Twenty-fourth Sunday in Ordinary Time
Sunday, September 15, 2013
The Rev. Kealahou C. Alika
On January 1, 1968 the film Guess Who’s Coming to Dinner? opened in movie theaters across the U.S. The comedy-drama featured actors Spencer Tracy, Sydney Portier, Katharine Hepburn, Katharine Houghton, Beah Richards and Roy E. Glenn.
The film took on what was then the controversial subject of interracial marriage. For many, many years interracial marriages were illegal in most states across the U.S. At the time the film was released it was still illegal in at least 17 states.
It was only six months earlier on June 12, 1967, the day before my 18th birthday that the U.S. Supreme Court struck down anti-miscegenation laws across the country. I considered that a very auspicious moment since I was born to parents whose ancestors were Japanese, Hawaiian and Portuguese.
The film tells the story of a young white woman who has had a whirlwind romance with a young black man. We learn that they met each other while on vacation. Where else – but here in Hawaiʻi.
The plot unfolds when the young woman returns to her parents’ home in San Francisco with her fiancé for dinner. It is during the dinner that the main characters begin to pair off in private conversation.
The film portrayed her fiancé as a young doctor who graduated from a prestigious school, began innovative medical initiatives in Africa, refused to have premarital sex with his fiancée despite her willingness, and left money in an open container on his future father-in-law’s desk in payment for a long distance call he made. Despite what appears to be an idealistically perfect young man, we begin to see the reaction of family and friends and the discomfort of their parents as they sit down at the dinner table to eat.
At one point in the film the question is asked: “Guess who’s coming to dinner?” That may have been one of the questions the Pharisees and scribes asked themselves one day when they noticed that tax collectors (those who collaborated with the Roman government in collecting revenue from their own people) and sinners (not a moral description but a term for social outcasts) were coming to listen to Jesus. (Preaching Through the Christian Year – C, Craddock, Hayes, Holladay & Tucker, Trinity Press International, Harrisburg, Pennsylvania, 1994, page 408)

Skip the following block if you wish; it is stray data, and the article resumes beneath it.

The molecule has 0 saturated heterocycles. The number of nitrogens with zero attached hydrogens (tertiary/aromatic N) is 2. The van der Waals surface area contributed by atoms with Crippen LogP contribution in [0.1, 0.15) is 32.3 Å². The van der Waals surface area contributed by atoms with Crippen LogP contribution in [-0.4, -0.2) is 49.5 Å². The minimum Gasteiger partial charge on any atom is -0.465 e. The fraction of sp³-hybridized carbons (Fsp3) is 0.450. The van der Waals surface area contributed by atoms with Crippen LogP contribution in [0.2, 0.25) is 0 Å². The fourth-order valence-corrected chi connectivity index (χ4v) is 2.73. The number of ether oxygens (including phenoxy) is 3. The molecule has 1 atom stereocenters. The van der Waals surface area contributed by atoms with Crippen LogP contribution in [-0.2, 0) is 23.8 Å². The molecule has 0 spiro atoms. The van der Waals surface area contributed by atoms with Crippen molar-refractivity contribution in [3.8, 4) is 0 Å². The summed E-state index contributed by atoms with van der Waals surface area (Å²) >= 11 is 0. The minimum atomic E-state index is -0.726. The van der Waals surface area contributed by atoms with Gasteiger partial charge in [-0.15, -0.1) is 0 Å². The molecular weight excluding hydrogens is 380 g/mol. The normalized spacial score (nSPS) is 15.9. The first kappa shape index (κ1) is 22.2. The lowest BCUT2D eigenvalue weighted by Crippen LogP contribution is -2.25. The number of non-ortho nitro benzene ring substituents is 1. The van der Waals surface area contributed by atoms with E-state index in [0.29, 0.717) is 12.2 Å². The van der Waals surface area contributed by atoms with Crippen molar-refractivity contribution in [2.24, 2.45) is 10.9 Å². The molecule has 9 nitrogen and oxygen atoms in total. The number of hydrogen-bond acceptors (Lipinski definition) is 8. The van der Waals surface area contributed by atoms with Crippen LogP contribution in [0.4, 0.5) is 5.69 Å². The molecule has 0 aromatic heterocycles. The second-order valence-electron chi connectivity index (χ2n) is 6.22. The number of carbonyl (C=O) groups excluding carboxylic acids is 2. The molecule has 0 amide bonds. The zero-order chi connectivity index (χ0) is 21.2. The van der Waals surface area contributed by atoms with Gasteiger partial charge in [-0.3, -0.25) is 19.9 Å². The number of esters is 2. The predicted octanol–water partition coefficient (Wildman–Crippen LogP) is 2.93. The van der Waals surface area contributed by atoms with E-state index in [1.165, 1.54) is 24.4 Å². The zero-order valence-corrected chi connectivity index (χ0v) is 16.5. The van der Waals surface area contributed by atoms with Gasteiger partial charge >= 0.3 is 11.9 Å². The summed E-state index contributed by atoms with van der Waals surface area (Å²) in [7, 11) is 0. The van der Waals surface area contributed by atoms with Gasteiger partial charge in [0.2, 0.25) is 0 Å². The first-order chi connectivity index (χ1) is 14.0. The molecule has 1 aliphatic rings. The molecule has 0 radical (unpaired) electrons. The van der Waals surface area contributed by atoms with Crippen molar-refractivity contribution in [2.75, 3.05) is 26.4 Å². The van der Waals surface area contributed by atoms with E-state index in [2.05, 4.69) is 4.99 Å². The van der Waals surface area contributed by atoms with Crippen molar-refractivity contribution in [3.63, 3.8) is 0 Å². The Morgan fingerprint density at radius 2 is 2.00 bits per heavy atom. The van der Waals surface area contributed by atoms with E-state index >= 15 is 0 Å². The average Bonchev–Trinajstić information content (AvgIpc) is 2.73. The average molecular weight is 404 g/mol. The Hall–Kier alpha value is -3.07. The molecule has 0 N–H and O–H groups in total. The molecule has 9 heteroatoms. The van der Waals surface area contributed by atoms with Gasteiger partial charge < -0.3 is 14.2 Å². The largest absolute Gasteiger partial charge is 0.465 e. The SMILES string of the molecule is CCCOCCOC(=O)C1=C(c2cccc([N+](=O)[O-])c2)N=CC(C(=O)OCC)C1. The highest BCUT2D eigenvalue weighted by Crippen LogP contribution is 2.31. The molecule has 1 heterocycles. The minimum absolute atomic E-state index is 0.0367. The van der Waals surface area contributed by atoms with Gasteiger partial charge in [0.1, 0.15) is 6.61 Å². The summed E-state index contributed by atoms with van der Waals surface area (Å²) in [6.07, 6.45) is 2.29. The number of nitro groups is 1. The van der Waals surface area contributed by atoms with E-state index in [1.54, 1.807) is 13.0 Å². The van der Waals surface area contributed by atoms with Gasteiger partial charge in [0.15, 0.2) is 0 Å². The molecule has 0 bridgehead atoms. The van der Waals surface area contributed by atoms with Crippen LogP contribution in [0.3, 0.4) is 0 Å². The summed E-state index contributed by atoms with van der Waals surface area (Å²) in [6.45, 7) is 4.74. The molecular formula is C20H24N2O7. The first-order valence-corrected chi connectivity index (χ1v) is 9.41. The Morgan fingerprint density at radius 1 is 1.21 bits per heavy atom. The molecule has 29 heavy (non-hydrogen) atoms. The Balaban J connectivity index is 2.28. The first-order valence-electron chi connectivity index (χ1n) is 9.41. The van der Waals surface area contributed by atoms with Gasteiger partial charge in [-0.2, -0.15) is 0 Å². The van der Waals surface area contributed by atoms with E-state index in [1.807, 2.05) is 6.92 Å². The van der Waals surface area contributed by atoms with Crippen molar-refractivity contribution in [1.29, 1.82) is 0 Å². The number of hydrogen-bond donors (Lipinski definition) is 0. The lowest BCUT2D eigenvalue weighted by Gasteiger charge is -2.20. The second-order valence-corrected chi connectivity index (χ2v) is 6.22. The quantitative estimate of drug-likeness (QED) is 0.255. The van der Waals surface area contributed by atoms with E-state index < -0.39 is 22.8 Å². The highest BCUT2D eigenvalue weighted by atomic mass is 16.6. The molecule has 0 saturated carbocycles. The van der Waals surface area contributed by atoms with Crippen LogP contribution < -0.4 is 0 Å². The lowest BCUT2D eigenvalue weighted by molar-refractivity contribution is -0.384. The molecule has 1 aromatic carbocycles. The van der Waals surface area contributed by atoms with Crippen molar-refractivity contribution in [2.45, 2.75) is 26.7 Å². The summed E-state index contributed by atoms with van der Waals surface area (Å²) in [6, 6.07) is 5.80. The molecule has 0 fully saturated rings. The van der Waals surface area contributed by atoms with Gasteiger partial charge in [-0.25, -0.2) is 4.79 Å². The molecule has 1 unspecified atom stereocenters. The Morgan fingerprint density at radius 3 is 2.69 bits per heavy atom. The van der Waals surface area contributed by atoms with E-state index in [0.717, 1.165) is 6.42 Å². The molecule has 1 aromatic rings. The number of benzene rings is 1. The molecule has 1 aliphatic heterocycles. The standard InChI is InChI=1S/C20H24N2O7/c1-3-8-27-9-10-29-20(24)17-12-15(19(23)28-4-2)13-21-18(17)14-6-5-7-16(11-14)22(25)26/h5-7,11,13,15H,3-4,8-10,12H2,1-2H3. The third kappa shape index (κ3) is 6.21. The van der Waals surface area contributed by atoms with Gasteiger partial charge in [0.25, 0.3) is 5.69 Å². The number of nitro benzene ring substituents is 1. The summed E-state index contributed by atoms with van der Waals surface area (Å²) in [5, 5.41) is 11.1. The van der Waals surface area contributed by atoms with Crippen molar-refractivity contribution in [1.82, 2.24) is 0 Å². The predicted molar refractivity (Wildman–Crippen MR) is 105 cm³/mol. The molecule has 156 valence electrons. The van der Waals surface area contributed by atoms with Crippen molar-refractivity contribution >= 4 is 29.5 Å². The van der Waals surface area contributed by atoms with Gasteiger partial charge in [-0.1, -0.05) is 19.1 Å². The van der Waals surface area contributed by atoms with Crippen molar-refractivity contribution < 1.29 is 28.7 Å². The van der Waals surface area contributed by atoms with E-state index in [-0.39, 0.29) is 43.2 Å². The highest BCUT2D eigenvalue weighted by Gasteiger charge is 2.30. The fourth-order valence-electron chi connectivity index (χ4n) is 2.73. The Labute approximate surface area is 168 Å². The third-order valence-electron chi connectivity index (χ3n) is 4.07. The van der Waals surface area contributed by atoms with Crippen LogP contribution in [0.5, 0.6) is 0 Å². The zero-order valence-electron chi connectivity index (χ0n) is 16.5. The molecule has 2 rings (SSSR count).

They did not hesitate to grumble and say, “This Jesus welcomes sinners and eats with them.” (Luke 15:2; Mark 2:15-16; Matthew 9:10-11; Luke 5:29-30) They appear to express their discomfort but they also appear to express their resentment. I imagine they may well have whispered among themselves: “My God, doesn’t he know who they are?”
The word welcomes could mean that Jesus is hosting these persons at his table and that he is not simply present with them at someone else’s dinner table. Regardless of who is the host, what is significant is that sinners – outcasts – are found sitting down with Jesus to share a meal. Being at the same table with them became a demonstration of how fully he welcomed and accepted them.
Someone said, “It is easy enough to sit at a safe distance and cheer on Jesus as he welcomes sinners and socializes with them; it is not so easy to be his disciple in the matter.” In other words, would we be able to do the same? (Ibid., page 409) Would we be able to welcome those who are pushed to margins of society – the mentally ill, the homeless, the recovering drug addict.
Jesus welcomes those who have lost their way sometimes through no fault of their own. He said, “There is joy in the presence of the angels of God over one sinner who repents.” (Luke 15:10)
For those of us who have grown up in the church we are inclined to believe that the sinner who repents is the one who lies, cheats, or steals. We imagine a sinner to be someone who drinks or does drugs; someone who swears and smokes.
We are quick to make moral judgments about how others live their lives. But the sinners Jesus welcomes are those who have lost their way.
We associate the word “repent” with guilt and so we seem to believe that sinners must turn away from their sins. While some of that may be true I believe that the joy celebrated by the angels in heaven is over the one who repents, the one who turns around and finds his or her way back home to God.
The apostle Paul was someone who lost his way. He said of himself, “I was formerly a blasphemer, a persecutor, and a man of violence.” (1 Timothy 1:13) Yet he makes clear that he is grateful to Jesus and in our reading from The First Letter to Timothy, we have his prayer of thanksgiving.
By his own account, his call as a follower of Jesus was a gift of grace – or lokomaikaʻi, the Hawaiians would say. (1 Corinthians 15:9-10) Paul writes, “ ... the grace of our Lord overflowed for me with the faith and love that are in Christ Jesus. The saying is true and worthy of full acceptance, that Christ Jesus came into the world to save sinners ... “ (1 Timothy 1: 15-16)
In our reading from The Gospel According to Luke two parables are highlighted – the lost sheep and the lost coin. What is significant about both parables is the joy of finding what was once thought to be lost.
It is a joy so abundant that it calls on others to share in it. That is the joy that is celebrated in heaven in the presence of God and the angels. Jesus calls on the Pharisees and scribes to join him and heaven in celebrating the presence of tax collectors and sinners.
It is a call he extends to us in our day and time. There is room at the table for you and for me. There is room at the table for whoever may have lost their way.
There is room at the table because of God’s abundant grace. There is room at the table because God always welcomes us home.